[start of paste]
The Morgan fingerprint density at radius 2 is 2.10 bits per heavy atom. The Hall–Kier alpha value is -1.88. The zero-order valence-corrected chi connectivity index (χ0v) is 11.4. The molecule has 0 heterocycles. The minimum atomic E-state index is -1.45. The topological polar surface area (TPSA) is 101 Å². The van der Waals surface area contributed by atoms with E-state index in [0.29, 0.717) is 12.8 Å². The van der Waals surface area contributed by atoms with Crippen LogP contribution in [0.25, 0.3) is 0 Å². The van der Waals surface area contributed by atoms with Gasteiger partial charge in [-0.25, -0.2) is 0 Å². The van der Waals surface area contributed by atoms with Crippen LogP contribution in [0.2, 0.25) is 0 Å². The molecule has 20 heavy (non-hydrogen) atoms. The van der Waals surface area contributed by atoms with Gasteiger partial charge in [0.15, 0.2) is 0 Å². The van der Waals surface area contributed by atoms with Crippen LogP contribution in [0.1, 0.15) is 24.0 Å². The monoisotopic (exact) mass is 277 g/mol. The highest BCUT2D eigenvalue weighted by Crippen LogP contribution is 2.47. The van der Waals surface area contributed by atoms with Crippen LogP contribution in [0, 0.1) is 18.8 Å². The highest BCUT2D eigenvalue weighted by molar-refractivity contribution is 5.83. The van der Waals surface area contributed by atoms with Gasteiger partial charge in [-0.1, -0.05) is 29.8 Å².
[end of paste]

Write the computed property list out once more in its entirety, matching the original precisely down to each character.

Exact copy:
The Morgan fingerprint density at radius 2 is 2.10 bits per heavy atom. The Hall–Kier alpha value is -1.88. The zero-order valence-corrected chi connectivity index (χ0v) is 11.4. The molecule has 0 heterocycles. The minimum atomic E-state index is -1.45. The topological polar surface area (TPSA) is 101 Å². The van der Waals surface area contributed by atoms with E-state index in [0.29, 0.717) is 12.8 Å². The van der Waals surface area contributed by atoms with Crippen LogP contribution in [0.25, 0.3) is 0 Å². The van der Waals surface area contributed by atoms with Gasteiger partial charge in [-0.25, -0.2) is 0 Å². The van der Waals surface area contributed by atoms with Crippen LogP contribution in [0.2, 0.25) is 0 Å². The molecule has 20 heavy (non-hydrogen) atoms. The van der Waals surface area contributed by atoms with Gasteiger partial charge in [0.15, 0.2) is 0 Å². The van der Waals surface area contributed by atoms with Crippen LogP contribution in [0.1, 0.15) is 24.0 Å². The monoisotopic (exact) mass is 277 g/mol. The highest BCUT2D eigenvalue weighted by Crippen LogP contribution is 2.47. The van der Waals surface area contributed by atoms with Crippen LogP contribution in [0, 0.1) is 18.8 Å². The highest BCUT2D eigenvalue weighted by molar-refractivity contribution is 5.83. The van der Waals surface area contributed by atoms with Gasteiger partial charge in [-0.1, -0.05) is 29.8 Å².